Nisha Ramchandani Business Times 2 Nov 15;
THE Singapore Hotel Association (SHA) is inviting its hotel members to commit to green procurement in the battle against the haze.

Letters and declaration forms will be sent out to hotels encouraging them to source paper and/or pulp materials from sustainable sources.

The Consumers Association of Singapore (Case) and the Singapore Environment Council (SEC) welcome this move by SHA, they said in a joint release.

"The SHA is fully supportive of environmentally sustainable practices for the hotel industry simply because it is the right thing to do - for Mother Earth and for our business as well," said SHA president Albert Teo. "By advocating and practising responsible procurement, hotels not only contribute to a cleaner world but will also win the trust of our guests, employees and business partners."

To date, 114 companies across different industries have come forward to declare that they procure their wood, paper and/or pulp materials from sustainable sources.

Read more!

Malaysia: Two-day advance warning for East Coast floods with new system

THARANYA ARUMUGAM New Straits Times 3 Nov 15;

KUALA LUMPUR: The Department of Irrigation and Drainage (DID) is in the midst of upgrading the early flood warning system at three rivers in Pahang,Terengganu and Kelantan.

Natural Resources and Environment Minister Datuk Seri Dr Wan Junaidi Tuanku Jaafar said this would see the information dissemination to police, fire department and the National Security Council in flood prone areas between six hours to two days in advance.

"The department is currently upgrading the flood detection and warning system at Sungai Pahang, Sungai Kelantan and Sungai Terengganu, in which information will be updated every 15 minutes as compared to one hour previously.

"Alerts will be issued to the relevant department automatically via text messages the moment the river water level reaches warning level (above two metres from the normal level).

"This will allow enough time for evacuation," he told reporters after launching the flood mitigation programme here today.

Wan Junaidi said previously, the relevant departments were only alerted of possible flooding between six hours and one day.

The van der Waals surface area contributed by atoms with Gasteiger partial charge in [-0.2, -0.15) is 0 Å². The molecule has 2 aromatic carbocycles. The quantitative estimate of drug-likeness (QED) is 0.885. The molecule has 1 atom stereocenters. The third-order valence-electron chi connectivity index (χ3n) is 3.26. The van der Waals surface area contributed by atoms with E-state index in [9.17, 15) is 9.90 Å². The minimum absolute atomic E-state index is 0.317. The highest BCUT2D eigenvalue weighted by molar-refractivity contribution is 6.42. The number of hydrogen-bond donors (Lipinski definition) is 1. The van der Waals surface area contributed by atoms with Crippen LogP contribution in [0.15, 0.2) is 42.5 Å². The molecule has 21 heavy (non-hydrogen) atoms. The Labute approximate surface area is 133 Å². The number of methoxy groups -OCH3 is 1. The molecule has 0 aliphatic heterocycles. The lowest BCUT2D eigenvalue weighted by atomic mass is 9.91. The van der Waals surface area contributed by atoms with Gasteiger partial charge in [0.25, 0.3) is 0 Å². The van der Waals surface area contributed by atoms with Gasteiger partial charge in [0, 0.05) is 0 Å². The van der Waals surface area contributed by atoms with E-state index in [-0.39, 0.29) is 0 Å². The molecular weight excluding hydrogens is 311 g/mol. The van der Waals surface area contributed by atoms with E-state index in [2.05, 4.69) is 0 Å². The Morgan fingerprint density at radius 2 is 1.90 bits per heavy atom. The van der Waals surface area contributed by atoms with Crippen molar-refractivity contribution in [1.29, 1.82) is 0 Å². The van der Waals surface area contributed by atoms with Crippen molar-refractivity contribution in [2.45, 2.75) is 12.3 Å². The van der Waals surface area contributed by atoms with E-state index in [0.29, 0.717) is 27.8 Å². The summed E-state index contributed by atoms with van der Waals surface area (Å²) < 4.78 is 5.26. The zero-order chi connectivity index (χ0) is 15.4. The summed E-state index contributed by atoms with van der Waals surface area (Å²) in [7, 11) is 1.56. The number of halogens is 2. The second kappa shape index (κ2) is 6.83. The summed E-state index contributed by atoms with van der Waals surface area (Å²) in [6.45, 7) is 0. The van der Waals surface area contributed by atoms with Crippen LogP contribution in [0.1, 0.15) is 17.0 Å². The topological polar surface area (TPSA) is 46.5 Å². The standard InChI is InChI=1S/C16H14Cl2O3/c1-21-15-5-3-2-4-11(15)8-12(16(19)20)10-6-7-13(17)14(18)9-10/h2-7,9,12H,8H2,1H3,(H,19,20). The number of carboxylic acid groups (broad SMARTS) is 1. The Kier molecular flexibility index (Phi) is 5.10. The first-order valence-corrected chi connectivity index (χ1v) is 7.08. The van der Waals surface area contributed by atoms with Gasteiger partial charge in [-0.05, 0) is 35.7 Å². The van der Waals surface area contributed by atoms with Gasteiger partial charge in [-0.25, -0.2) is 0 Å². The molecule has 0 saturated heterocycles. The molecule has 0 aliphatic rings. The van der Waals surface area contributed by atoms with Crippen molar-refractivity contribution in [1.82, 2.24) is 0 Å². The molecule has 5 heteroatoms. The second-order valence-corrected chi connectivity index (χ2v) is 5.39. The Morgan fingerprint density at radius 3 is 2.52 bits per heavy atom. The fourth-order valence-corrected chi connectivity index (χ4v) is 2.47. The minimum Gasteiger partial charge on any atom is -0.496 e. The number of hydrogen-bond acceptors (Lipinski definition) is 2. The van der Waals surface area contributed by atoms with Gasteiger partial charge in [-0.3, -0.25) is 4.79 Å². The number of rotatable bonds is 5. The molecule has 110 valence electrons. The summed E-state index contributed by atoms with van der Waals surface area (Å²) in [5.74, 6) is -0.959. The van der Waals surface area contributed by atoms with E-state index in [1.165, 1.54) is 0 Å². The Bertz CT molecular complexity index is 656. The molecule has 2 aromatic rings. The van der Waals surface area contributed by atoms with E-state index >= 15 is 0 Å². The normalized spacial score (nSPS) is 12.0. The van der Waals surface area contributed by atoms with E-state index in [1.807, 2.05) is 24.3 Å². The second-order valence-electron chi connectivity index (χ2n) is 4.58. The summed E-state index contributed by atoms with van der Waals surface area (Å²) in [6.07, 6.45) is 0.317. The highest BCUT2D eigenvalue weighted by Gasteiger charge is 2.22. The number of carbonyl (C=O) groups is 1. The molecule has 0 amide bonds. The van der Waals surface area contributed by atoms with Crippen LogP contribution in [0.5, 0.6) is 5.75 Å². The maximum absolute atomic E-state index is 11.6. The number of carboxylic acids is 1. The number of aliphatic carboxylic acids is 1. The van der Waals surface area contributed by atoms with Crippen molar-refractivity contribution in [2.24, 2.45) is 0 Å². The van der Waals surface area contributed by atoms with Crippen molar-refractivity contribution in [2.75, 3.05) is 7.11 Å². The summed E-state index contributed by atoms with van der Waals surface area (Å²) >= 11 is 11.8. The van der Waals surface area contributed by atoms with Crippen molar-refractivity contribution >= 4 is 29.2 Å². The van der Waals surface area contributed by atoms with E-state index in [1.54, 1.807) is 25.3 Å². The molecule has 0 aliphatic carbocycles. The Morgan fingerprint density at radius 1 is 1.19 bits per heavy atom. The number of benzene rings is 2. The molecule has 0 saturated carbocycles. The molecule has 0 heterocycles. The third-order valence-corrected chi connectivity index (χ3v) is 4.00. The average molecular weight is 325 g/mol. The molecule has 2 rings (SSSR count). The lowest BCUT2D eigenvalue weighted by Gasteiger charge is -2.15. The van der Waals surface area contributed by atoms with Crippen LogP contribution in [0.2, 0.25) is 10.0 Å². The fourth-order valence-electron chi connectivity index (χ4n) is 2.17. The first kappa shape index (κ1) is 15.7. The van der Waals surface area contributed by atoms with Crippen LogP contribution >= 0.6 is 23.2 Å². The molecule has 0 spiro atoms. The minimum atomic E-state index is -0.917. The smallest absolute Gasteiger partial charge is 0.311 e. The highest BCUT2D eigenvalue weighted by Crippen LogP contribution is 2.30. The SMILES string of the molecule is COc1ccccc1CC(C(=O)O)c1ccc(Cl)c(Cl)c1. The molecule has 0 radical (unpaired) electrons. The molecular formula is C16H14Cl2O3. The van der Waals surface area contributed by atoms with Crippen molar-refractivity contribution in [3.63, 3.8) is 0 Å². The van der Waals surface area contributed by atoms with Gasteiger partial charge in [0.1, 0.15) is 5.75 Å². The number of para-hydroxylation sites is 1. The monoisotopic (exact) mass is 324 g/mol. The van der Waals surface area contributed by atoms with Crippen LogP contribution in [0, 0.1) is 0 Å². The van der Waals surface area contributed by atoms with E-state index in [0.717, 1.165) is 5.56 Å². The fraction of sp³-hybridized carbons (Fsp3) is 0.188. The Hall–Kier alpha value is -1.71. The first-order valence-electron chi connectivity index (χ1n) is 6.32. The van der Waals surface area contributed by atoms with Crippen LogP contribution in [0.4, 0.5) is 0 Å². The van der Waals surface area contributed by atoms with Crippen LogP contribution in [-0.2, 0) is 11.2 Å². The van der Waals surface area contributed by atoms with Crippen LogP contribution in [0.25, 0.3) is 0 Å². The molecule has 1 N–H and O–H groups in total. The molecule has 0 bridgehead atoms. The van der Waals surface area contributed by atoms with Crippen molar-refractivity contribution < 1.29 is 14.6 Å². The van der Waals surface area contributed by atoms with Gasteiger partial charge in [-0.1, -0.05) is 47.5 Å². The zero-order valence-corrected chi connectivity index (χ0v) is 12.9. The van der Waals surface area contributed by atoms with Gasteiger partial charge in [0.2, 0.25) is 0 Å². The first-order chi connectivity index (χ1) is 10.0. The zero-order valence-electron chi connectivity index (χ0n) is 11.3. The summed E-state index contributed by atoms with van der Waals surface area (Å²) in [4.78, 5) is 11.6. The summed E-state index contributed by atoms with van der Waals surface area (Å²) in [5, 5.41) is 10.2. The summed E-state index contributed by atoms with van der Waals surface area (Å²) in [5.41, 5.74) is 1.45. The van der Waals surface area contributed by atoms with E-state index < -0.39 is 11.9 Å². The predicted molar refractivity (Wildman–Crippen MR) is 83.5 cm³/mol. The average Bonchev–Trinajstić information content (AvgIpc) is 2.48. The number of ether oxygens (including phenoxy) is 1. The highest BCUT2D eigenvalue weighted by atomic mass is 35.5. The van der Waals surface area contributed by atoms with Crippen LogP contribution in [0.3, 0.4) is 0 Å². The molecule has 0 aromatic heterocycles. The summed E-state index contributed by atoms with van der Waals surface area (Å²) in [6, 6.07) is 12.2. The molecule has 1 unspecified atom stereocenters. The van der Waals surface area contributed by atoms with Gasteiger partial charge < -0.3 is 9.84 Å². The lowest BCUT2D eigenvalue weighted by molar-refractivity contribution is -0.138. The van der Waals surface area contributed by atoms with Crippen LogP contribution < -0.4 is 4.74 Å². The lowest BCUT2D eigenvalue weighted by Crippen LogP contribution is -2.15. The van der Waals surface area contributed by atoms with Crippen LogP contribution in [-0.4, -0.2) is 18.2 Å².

Meanwhile, an official from the DID said with the early flood detection and warning system that is expected to be fully implemented at the three rivers by the end of 2017, the department is mulling to disseminate information directly to the public via text message.

"The department is currently looking to address some of the challenges, among others, biling cost for the text messages and poor mobile coverage in the outskirts."

Meanwhile, Wan Junaidi said the Smart Tunnel has prevented 182 floods in Kuala Lumpur since 2007.

He added that the ministry is studying possibilities of having a similar tunnel in another part of Kuala Lumpur to prevent flooding in the city.

Close watch on three major rivers
RAHIMY RAHIM The Star 4 Nov 15;

KUALA LUMPUR: Three major rivers are under close watch by the authorities, with a two-day flood advance warning system being put in place to alert the public.

Natural Resources and Environ­ment Minister Datuk Seri Dr Wan Junaidi Tuanku Jaafar said they had identified parts of Sg Kelantan, Sg Terengganu and Sg Pahang that were prone to flooding.

They were also upgrading the flood detection and warning system at the rivers, and the data would be updated every 15 minutes instead of every hour, he said.

“Our early warning system will alert the relevant agencies before sending an alert via text message to give the public time to evacuate to safer ground,” he said.

Dr Wan Junaidi was speaking at the launch of the Preparation for Monsoon Season programme at the Smart Control Centre of the Department of Irrigation and Drainage (DID), near Kampung Berem­bang, yesterday.

He said the preparation was important because some 460,000 victims were forced to relocate during last year’s floods in the east coast.

It was the worst floods in the nation’s history and the agriculture sector was severely affected.